After getting my tickets from the travel agent across the road, I headed back to the railway station to just sit down and wait for my train to Hanoi. By now, it was getting as hot as Singapore, and the humidity after the rain before I arrived was getting onto me.
Again, I have to walk through the security screening to access the station compound.
After ticket checks, you enter the station hall where you check for your waiting area.
Mine was Waiting Area 3 for the train T8701 to Jialin (嘉林). No one here may get you if you use the Chinese variations of Vietnam or Hanoi, including the ticket counter. Seems like just another Chinese town to the unassuming tourist, myself included.
Join the queue, or the lack of it, once boarding commences for the train. Not everyone is heading for Hanoi, there are 14 hard and soft seat coaches that terminate their service at Pingxiang, so you need to ensure you make it to your train on time, as the gate would close 5 minutes before departure, which is when all passengers are cleared just in time.
Tickets for Hanoi are all manual. Queue at the right side where your tickets will be checked under the red sign. The queue for the gates under the blue sign are for domestic passengers travelling up to Pingxiang with the blue magnetic ticket.
Check for your platform number here too. This is listed on the second last column of the board.
The door from the waiting area leads to the overhead bridge to access the platforms.
If you can’t remember your platform number, just look out for your train number which is flashed before the staircase down to the platform.
The display also shows which staircase you should take to access your coach easily. For trains to Hanoi, the coach numbers do not include the Chinese character “加” in front of the coach number.
My coach is towards the right staircase.
The Nanning – Hanoi (Gia Lam) destination sticker in Chinese and Vietnamese.
As a general guide, the coaches to Hanoi are usually in the older orange livery, while the coaches that terminate at Pingxiang are usually in the newer dark green with yellow stripe livery. Head to the orange end of the train if you’re heading for Hanoi.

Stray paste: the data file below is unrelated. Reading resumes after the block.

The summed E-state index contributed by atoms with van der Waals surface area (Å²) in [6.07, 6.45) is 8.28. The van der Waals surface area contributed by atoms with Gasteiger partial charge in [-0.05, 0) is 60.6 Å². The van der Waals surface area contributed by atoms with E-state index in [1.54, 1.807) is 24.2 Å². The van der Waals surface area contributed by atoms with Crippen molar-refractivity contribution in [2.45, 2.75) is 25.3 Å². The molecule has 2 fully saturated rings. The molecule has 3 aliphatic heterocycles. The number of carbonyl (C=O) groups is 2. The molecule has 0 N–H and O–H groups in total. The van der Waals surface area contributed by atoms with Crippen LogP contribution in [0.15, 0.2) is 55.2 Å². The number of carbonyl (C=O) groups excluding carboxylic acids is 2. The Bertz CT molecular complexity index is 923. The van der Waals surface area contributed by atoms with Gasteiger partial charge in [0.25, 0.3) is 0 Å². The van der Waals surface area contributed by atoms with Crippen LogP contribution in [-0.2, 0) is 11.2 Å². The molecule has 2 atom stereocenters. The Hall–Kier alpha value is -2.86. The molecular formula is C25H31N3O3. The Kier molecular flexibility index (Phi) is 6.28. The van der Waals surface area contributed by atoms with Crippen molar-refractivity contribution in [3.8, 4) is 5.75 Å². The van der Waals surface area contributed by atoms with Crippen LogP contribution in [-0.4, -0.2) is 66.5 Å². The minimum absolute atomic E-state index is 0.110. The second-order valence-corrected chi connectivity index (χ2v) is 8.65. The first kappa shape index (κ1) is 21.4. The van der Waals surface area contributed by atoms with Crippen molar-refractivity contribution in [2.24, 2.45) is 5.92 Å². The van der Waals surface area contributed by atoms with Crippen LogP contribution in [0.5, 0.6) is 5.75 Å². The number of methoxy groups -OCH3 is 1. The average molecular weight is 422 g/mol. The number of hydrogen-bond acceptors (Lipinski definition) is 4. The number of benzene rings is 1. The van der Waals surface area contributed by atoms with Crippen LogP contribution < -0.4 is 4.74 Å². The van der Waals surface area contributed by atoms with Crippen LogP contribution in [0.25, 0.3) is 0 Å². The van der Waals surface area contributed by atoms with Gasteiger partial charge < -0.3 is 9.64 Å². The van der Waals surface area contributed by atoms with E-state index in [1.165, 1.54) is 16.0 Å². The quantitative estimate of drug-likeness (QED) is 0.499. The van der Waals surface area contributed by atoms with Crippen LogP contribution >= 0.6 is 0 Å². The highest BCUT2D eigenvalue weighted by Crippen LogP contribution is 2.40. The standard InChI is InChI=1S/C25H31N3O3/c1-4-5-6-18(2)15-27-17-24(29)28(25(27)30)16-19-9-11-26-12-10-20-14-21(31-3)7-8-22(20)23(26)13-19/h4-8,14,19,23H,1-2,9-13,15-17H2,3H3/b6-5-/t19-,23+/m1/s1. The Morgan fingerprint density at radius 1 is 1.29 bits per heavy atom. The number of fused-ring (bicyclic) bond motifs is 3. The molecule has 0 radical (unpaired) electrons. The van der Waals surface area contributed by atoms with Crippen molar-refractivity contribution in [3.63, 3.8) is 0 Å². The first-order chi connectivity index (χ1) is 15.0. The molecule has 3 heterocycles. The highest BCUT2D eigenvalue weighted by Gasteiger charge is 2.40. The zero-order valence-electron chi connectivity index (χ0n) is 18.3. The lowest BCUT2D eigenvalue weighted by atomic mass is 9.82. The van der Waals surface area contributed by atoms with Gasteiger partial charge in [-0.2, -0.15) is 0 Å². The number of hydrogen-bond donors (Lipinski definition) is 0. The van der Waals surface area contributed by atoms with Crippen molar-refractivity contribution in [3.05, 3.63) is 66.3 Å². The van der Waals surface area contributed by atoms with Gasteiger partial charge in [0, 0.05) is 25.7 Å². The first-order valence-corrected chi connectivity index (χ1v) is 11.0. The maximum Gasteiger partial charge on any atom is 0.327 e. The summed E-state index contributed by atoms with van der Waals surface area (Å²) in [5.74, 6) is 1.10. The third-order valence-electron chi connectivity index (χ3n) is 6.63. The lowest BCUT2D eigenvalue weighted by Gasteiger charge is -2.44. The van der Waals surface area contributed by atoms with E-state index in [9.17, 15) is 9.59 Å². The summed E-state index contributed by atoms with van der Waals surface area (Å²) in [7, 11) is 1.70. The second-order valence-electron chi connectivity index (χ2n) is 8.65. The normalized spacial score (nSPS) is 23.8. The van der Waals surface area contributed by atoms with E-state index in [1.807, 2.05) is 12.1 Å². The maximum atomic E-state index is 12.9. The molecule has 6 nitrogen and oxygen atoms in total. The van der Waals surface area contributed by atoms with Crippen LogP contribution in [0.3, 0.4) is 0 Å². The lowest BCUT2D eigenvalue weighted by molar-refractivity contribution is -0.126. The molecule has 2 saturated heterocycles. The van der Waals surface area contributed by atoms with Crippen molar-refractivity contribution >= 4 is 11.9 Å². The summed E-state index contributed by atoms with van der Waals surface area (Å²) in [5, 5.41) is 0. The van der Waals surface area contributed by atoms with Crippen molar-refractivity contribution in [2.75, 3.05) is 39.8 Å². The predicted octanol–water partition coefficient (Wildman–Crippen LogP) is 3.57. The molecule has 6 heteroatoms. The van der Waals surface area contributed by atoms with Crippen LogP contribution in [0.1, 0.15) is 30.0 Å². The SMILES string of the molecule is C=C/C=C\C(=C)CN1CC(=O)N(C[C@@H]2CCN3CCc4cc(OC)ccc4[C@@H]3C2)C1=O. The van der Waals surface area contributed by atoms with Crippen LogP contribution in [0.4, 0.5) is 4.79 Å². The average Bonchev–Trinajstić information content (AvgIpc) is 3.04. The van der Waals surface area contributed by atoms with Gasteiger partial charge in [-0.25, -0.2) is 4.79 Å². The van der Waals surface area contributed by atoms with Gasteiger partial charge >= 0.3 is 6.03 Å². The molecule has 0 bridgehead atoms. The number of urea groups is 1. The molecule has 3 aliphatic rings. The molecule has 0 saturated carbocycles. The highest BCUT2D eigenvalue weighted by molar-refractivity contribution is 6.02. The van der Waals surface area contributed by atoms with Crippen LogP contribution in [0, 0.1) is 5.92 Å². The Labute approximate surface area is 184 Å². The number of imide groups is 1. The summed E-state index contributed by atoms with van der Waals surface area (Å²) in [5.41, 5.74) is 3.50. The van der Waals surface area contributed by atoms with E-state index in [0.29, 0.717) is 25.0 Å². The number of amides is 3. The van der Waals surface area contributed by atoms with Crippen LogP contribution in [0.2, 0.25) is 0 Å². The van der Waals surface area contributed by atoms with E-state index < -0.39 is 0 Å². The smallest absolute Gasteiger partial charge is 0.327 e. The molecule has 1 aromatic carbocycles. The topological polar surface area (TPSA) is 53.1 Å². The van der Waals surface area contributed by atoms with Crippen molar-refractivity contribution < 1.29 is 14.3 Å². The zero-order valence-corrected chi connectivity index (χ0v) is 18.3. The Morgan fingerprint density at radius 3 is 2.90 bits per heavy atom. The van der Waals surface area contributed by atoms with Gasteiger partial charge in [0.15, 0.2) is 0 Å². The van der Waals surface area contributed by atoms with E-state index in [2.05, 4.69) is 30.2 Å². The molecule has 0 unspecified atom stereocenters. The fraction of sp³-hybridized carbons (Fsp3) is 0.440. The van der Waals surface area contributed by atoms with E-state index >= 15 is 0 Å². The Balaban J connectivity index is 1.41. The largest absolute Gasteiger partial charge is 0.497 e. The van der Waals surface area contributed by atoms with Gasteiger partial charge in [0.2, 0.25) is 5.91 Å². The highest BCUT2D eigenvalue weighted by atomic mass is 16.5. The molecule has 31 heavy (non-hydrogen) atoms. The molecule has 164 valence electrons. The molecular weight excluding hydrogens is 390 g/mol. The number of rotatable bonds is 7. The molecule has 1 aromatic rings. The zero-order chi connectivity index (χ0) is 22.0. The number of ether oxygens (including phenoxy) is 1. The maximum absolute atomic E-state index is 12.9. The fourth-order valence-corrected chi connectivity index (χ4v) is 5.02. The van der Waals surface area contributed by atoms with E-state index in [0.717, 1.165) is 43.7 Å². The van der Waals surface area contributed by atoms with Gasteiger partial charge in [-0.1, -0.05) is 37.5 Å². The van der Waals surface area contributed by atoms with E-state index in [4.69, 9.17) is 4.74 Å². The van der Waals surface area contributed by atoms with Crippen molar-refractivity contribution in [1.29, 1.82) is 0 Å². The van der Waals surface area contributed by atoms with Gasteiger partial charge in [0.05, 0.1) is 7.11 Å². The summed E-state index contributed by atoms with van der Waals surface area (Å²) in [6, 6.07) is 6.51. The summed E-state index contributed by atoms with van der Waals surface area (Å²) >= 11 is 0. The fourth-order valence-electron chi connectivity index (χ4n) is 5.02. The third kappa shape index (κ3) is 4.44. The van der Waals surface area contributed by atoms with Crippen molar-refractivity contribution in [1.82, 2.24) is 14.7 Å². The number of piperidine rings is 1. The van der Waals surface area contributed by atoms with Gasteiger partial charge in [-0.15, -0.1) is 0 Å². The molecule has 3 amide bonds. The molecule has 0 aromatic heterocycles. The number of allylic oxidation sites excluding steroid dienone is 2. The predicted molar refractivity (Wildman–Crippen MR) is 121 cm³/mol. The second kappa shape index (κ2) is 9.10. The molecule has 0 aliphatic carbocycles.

Before you board the train, the conductor will take a look at your ticket and reassign you to another coach and another berth. I assume it’s to compact all the passengers together for smoother customs clearance when the officials come on board to check the train at the border.
The corridor of the Soft Sleeper. It looks pretty similar to the Trans-Mongolian, except that this has air-conditioning. The train to Hanoi only runs with Soft Sleepers.
The interior of the Soft Sleeper compartment. Each passenger gets 2 pillows and a thick blanket. The berths are also made for you before you board the train.
The space on the lower berth. Most passengers just laid down on the berth to get some rest as the border crossing is in the middle of the night, so it was not used as a seat on this train.
The space on the upper berth.
The hot water dispenser at the end of the coach.
My reassigned Berth 35 in Car 2. The conductor exchanged back this card only when arriving in Hanoi (Gia Lam).
Leaving Nanning. Hmm, maybe I should have stayed for a night in this city just to explore it a little.
Stopping at a rural station just after Nanning. Ah, finally, the feeling of classic train travel is back.
The toilet on board this coach, in case you’re curious.
Remember the speeches to prepare for a Chinese train trip?
Some serious things you may wish to prepare yourself for the journey if you speak Chinese, and totally I did not expect this beforehand:
- Update yourself on your country’s political situation between China and Taiwan.
- Understand the medical approaches in your country’s hospital, especially those related to TCM.
- Understand the education system in your country.